Subscription-based models have been on a growth trajectory for years among technology and media companies and across the broader economy for several reasons: such models can provide deeper relationships with customers, more flexibility around pricing and the ability to build an annuity-based business model.
While more companies may be interested in pivoting from a transactional model to subscriptions, business leaders need to understand what such a change will mean for the way they manage customer relationships and what the implications will be for managing the business, reporting, and the systems and processes they use.
“What we’re seeing a lot in the marketplace is companies beginning to offer subscription models but still trying to operate through legacy systems and processes,” said Graydon Smith, management consulting principal at RSM. “Trying to manage subscriptions processes from a transaction-based system while still making sure your organization is properly accounting for any revenue complexities creates some real system challenges.”
Whether a company has recently transitioned to this model or is in the process of making that change, senior leadership teams need to think strategically about how such a pivot will affect customer interactions, systems and processes, pricing and monetization, and reporting and metrics. Here’s a look at important considerations in each of these areas:
1. Customer interaction, and how it will change—With a true subscription-based model, customers will likely change how they consume the product or service over time. This is true for everything from software-as-a-service companies to streaming platforms. As a business grows, for instance, customers may increasingly have more and more options for features they might want to add, and over time they may decide to pull back from other features as they learn how they use the product.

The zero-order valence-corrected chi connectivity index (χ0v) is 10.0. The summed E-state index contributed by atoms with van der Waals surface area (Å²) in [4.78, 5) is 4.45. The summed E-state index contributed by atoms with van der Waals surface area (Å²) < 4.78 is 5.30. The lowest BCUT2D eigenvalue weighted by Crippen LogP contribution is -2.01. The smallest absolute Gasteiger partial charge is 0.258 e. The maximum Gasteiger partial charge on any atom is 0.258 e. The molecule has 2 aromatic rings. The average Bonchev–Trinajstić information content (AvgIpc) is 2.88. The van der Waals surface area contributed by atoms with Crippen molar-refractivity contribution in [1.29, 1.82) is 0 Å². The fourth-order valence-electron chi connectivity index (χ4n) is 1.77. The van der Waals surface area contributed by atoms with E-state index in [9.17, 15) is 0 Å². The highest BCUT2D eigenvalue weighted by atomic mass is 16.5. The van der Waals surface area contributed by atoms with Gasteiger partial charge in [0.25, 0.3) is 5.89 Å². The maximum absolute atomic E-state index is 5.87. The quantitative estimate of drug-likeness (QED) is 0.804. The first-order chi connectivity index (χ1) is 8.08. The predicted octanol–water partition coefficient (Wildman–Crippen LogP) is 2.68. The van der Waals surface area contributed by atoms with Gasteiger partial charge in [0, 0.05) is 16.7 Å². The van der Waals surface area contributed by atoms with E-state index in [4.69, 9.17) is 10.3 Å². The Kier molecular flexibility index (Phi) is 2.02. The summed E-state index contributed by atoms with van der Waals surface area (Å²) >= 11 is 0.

“It’s the ability to manage all of these subscription changes that adds complexity if your systems are not aligned,” said Smith. Unlike one-off transactions, subscription-based models call for more frequent touch points with customers.
Different operational processes, systems and functions become more prominent in a subscription-based model than in legacy models. Some key changes include adding a customer success function focused on customer health and growth, building out a renewals process and team to strategically manage the customer relationship, and leveraging automation through customer relationship management (CRM) and configure, price, quote (CPQ) systems, to proactively plan for touch points in the customer relationship.
2. Systems and processes—For organizations to effectively make a transition to a subscription model, there needs to be a well-architected enterprise application stack that is integrated in order to sell, bill, collect, modify and renew at scale. In addition, organizations need to create end-to-end cross-functional processes supported by these systems to best enable growth.
“Companies often work in departmental silos, but the shift to a subscription model requires organizations to think and implement cross-functional processes internally and focus on the end-to-end customer experience externally,” said Kim Susko, management consulting principal at RSM. Particularly important for subscription businesses is a clearly defined quote-to-cash and renewals process supported by strong CRM, CPQ and enterprise resource planning (ERP) architecture along with some additional add-on applications. When implemented effectively, it will enable an organization to operate at scale with clearly defined business rules, provide optionality and flexibility for customers, and give organizations a single view of their customers and behaviors.